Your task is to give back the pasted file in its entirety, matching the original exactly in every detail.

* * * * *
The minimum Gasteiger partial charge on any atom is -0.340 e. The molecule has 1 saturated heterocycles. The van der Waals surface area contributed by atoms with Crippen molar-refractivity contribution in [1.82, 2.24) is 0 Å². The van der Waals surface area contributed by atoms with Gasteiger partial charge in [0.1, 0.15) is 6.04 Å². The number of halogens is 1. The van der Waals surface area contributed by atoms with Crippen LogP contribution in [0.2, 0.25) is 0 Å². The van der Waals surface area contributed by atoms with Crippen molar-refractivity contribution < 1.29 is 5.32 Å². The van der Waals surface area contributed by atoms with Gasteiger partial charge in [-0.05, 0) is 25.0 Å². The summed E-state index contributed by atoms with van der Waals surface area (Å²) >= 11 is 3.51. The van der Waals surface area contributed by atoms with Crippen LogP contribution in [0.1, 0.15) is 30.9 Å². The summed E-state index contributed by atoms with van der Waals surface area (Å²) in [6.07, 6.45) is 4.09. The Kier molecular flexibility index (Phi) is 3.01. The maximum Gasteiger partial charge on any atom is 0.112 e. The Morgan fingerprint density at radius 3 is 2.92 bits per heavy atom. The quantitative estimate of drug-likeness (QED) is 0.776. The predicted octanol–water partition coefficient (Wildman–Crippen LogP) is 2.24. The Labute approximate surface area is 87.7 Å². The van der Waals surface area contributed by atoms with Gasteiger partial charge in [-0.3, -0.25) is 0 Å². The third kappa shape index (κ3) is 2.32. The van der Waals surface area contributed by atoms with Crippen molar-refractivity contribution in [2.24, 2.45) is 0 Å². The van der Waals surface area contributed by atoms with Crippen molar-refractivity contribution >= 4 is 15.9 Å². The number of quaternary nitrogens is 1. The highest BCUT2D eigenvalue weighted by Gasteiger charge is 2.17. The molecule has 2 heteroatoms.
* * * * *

The minimum Gasteiger partial charge on any atom is -0.340 e. The molecule has 1 saturated heterocycles. The van der Waals surface area contributed by atoms with Crippen molar-refractivity contribution in [1.82, 2.24) is 0 Å². The van der Waals surface area contributed by atoms with Gasteiger partial charge in [0.1, 0.15) is 6.04 Å². The number of halogens is 1. The van der Waals surface area contributed by atoms with Crippen LogP contribution in [0.2, 0.25) is 0 Å². The van der Waals surface area contributed by atoms with Crippen molar-refractivity contribution < 1.29 is 5.32 Å². The van der Waals surface area contributed by atoms with Gasteiger partial charge in [-0.05, 0) is 25.0 Å². The summed E-state index contributed by atoms with van der Waals surface area (Å²) >= 11 is 3.51. The van der Waals surface area contributed by atoms with Crippen LogP contribution in [0.1, 0.15) is 30.9 Å². The summed E-state index contributed by atoms with van der Waals surface area (Å²) in [6.07, 6.45) is 4.09. The Kier molecular flexibility index (Phi) is 3.01. The maximum Gasteiger partial charge on any atom is 0.112 e. The Morgan fingerprint density at radius 3 is 2.92 bits per heavy atom. The quantitative estimate of drug-likeness (QED) is 0.776. The predicted octanol–water partition coefficient (Wildman–Crippen LogP) is 2.24. The Labute approximate surface area is 87.7 Å². The van der Waals surface area contributed by atoms with Gasteiger partial charge in [-0.3, -0.25) is 0 Å². The third kappa shape index (κ3) is 2.32. The van der Waals surface area contributed by atoms with Crippen molar-refractivity contribution in [2.24, 2.45) is 0 Å². The van der Waals surface area contributed by atoms with Crippen molar-refractivity contribution >= 4 is 15.9 Å². The number of quaternary nitrogens is 1. The highest BCUT2D eigenvalue weighted by Gasteiger charge is 2.17. The molecule has 2 heteroatoms.